Ever wonder why fires can devastate some neighborhoods and not seem to touch others nearby? It may be fate, weather conditions or location, but then again, it may also be fire safety planning at its finest.

It seems last month's fires in Southern California stayed away from five master planned communities because homebuilders used a fire-protection program known as "shelter-in-place."

According to local sources in the Rancho Bernardo area where these five master-planned neighborhoods are situated, not a single home was lost due to the shelter-in-place concept.

Officials for the Rancho Santa Fe Fire Protection District acknowledge that the communities of The Bridges, The Crosby, Cielo, Santa Fe Valley and 4S Ranch were saved because of cooperation between his group, the builders and shelter-in-place practices and requirements, such as indoor fire sprinklers, noncombustible building materials, wide roads and open spaces so that fire equipment can easily access the community.

San Diego County does not issue building permits unless the builder submits a fire protection plan from a certified fire consultant.

Other vital components include the installation of fire hydrants within 500 feet of each home, landscaped areas approximately 50 feet from each home where non-flammable native vegetation such as cacti are planted, and fire suppression zones from hilltops to any nearby nature preserves where brush is thinned out so fires can't start in the first place.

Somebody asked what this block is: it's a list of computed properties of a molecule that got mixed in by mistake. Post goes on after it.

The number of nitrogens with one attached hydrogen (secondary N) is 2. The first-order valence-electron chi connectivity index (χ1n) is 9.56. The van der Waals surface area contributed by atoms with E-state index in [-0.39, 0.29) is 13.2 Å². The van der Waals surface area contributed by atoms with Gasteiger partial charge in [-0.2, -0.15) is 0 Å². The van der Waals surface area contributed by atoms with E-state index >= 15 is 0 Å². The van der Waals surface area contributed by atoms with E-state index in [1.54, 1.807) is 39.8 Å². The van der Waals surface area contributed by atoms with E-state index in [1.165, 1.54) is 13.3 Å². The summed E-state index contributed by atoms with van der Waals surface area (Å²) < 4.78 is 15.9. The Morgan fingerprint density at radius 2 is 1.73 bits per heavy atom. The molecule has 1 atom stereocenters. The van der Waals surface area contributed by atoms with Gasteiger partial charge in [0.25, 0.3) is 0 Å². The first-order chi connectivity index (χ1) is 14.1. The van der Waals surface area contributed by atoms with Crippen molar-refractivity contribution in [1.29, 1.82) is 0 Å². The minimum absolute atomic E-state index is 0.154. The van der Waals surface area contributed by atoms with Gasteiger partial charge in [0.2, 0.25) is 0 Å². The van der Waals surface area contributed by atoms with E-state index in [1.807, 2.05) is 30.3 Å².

These neighborhoods are also subject to routine annual landscape inspections so that residents comply with the shelter-in-place rules.

For more information on shelter-in-place, visit www.firewise2000inc.com and www.esci.us.

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Gina's Avatar
Gina replied the topic: #12026
Big problem with wildfires in California is the direction of the wind. If the wind blows the wrong way, they fire keeps eating up homes. But if it blows into the fire trail then it burns out the fire due to lack of fuel.